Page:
andrey.breslav at jetbrains.com
Mon Feb 1 06:35:58 UTC 2016
I think, this thread shows that JVM-language tend to struggle with
visibilities one way or another. Even pre-Valhalla Java does, with nested
I understand that stretching the nestmate concept beyond what it's meant
for is not likely to happen, but for the record and for us to be aware of
the possible benefits in case we will be reconsidering some aspects of it
at some point I'll describe another use case that we have in Kotlin briefly.
Kotlin has the notion of "internal" visibility (visible inside the module,
which is a group of source files + declared dependencies), the granular,
per-member, form of which is apparently gone from Jigsaw.
What could help us there would be, for example
- having a class belong to multiple nests (still handshake-based, each nest
identified by a canonical member);
- opening a particular member only to some of the nests (one would suffice
for our use case, but that would mean creating synthetic classes just to
designate a new nest).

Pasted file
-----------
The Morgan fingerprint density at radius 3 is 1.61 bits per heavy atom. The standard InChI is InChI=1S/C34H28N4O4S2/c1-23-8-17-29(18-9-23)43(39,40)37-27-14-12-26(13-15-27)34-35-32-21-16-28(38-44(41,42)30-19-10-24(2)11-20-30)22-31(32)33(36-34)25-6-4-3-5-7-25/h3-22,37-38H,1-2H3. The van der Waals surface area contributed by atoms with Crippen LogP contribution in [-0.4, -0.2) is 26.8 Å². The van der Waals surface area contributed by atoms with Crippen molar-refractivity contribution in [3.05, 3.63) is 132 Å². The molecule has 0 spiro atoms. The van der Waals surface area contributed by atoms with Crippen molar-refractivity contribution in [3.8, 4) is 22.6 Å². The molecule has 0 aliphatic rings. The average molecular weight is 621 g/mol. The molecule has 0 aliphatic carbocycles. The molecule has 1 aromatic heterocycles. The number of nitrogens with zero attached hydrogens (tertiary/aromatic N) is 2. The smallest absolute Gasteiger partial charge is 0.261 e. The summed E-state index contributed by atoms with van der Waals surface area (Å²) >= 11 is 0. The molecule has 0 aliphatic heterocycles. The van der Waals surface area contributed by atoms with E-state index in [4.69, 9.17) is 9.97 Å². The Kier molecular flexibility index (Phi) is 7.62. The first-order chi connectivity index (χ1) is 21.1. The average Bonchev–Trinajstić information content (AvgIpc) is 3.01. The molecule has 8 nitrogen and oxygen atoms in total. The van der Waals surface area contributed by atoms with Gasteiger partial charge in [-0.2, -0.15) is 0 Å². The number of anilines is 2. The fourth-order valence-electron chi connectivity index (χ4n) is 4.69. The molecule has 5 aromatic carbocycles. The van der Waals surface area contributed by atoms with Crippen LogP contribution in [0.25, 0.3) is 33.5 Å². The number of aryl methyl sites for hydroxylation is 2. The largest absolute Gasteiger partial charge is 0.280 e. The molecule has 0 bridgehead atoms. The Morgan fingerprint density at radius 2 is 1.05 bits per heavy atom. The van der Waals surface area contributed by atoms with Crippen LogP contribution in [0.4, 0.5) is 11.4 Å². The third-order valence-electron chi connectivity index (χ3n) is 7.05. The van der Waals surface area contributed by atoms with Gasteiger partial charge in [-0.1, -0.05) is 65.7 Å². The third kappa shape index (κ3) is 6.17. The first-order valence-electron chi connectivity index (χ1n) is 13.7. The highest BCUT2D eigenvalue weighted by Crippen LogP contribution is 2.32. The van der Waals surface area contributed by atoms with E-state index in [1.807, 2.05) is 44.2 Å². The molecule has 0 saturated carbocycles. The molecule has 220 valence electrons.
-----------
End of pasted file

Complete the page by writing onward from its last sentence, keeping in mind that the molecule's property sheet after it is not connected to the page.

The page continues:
As I gather from the previous messages in this thread, this looks too
complex at the moment, so just saying :)
On Fri, Jan 22, 2016 at 2:11 AM Vlad Ureche <vlad.ureche at gmail.com> wrote:
> Thank you for sharing these insights Brian!
> I think I understand the problem and the solution, but let me ask three
> questions to make sure I understood well:
> 1) The NestTop attribute must contain the child classes (except
> specializations and lambdas, which are added dynamically), right? Is this
> for security, so another class could not pose as a NestChild to access
> private data? What about allowing the NestTop attribute to say "anyone who
> wants to nest here is welcome to do so"?
> 2) Why did you choose to have symmetry and transitivity? I understand that
> having an equivalence relation allows partitioning, but it's not clear to
> me why partitioning is important in this case.
> 3) Why is the NestChild limited to a single top class?
> These questions stem from pondering whether we can use the nestmates
> mechanism to implement Scala's enclosing-entity-private access specifiers
> (e.g. a variable in class List can be private[scala.collection.List] or
> private[scala.collection] or private[scala])... Still, I don't think this
> can be done at the granularity required by Scala, so we'll continue to have
> name-mangled accessors where necessary :(
Project Lead of Kotlin
The Drive to Develop
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